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I am writing a script in which all the characters speak early Modern English. I have learned a bit about Old English, but I am not an expert so I am also consulting multiple artificial intelligences, but they all yield different results.

The script is set in 17th century England, the year 1608 specifically. (The year is very important.) It is language that people would use every day.

In sentences like the following, how can I correctly choose between to and unto?

'Tis not worth to go unto/to hell.

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    You should ignore all the AI's. They're wrong about coven. Etymonline says that it was first used for a group of witches in the 1660s, which is definitely 17th century. And since words back then were probably used for several decades before they appeared in texts which have lasted until today, you could get away with using it for a book set in the 1630s. Furthermore,lamb has been around since Old English; lambkin is a diminutive of lamb, that you might use for a child. Feb 15 at 15:43
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    What are the "intelligences"?
    – Lambie
    Feb 15 at 15:43
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    I adore questions about historical English, but this is really several disparate questions, some of which have already been asked and answered (e.g. How do you conjugate Early Modern English verbs (other than present tense)?). You really need to pare this down into one focused question (e.g., to vs unto), and ask a new question for each additional point you want to know about, preferably also checking to see if it's already been answered here before.
    – Laurel
    Feb 15 at 15:49
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    AIs are very unreliable for questions where the answers aren't obvious. They're trying to imitate human writing, and in doing so often produce correct answers to simple questions, but for more complex ones they'll give outputs that sound like they're from a human but bear no relationship to the truth.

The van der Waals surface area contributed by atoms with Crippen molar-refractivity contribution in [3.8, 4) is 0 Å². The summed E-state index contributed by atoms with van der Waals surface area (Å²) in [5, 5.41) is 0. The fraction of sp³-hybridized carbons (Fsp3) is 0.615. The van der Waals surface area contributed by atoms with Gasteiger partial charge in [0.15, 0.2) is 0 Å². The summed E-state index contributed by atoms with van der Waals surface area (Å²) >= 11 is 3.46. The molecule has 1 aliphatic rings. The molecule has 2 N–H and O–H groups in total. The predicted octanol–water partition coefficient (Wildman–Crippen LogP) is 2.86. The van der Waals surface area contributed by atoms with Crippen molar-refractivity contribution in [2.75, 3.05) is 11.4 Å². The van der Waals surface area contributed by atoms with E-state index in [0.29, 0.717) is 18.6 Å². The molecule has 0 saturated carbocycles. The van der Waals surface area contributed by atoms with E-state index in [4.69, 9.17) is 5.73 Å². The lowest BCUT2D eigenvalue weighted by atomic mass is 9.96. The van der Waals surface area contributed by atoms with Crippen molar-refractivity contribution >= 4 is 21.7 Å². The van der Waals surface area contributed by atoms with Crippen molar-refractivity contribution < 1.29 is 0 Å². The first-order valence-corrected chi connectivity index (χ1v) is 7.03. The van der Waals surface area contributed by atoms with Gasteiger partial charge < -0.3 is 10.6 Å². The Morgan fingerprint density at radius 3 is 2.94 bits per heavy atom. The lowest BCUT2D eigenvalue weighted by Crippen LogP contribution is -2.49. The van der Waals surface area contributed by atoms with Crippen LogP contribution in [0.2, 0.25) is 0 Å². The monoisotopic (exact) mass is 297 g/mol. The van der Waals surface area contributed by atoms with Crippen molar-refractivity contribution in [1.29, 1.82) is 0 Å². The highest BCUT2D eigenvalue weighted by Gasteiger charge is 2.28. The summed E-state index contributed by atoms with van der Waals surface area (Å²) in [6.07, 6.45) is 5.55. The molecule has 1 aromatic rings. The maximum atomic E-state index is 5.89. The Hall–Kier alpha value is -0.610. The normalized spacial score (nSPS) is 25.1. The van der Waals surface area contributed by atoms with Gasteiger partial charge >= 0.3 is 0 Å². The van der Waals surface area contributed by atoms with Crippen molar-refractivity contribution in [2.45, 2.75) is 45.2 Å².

– alphabet
    Feb 15 at 15:52
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    You have a lot of questions here. There are answers on ELU for how to conjugate -eth/-est/etc (links in other comments). As to word choice, there are links (somewhere) to Middle English and Early Modern English dictionaries, and also selections of texts from those periods to check against. As to ChatGPT/Bing, they are not trained on enough ME or EME texts to give reliable era appropriate text. You can use it but it won't sound authentic to even casual consumers of narrative works from those eras (more likely the output will be poisoned by the scads of awful quasi-Shakespearean fanfic).
    – Mitch
    Feb 15 at 17:01

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Although to appeared earlier than unto, if you want to evoke Early Modern English, I suggest you use unto. Nowadays unto is considered archaic for to or until.

The Middle English Compendium will give you all the meanings with which it was used at that time, among which some apply really well to your sentence:

In phrases with verbs of motion expressed or implied: (a) onward to and into (a place, structure, etc.); (b) in contexts expressing or implying upward or downward motion: up or down to and into (a place, structure, water, etc.)
In phrases expressing extension in space: (a) as far as (a country, city, etc.); all the way to (a place, river, a mark on an instrument, etc.)

The entry for to is much more ample than that of unto, and although it includes many of the senses of unto, the examples provided with both prepositions show that to can be ambiguous in certain contexts.

By 1755, Samuel Johnson's Dictionary of the English Language already labels unto as obsolete:

U’NTO. prep.
[It was the old word for to; now obsolete.]

The KJV Bible was written in 1611, pretty close to the year you are after. So you can search to see how unto is used there. For example, Isaiah says

And thou wentest to the king with ointment, and didst increase thy perfumes, and didst send thy messengers far off, and didst debase thyself even unto hell. (Isa. 57:9 KJV)

Hell is also preceded by to but mostly in combination with down:

And thou, Capernaum, which art exalted unto heaven, shalt be brought down to hell. (Matt. 11:23 KJV)

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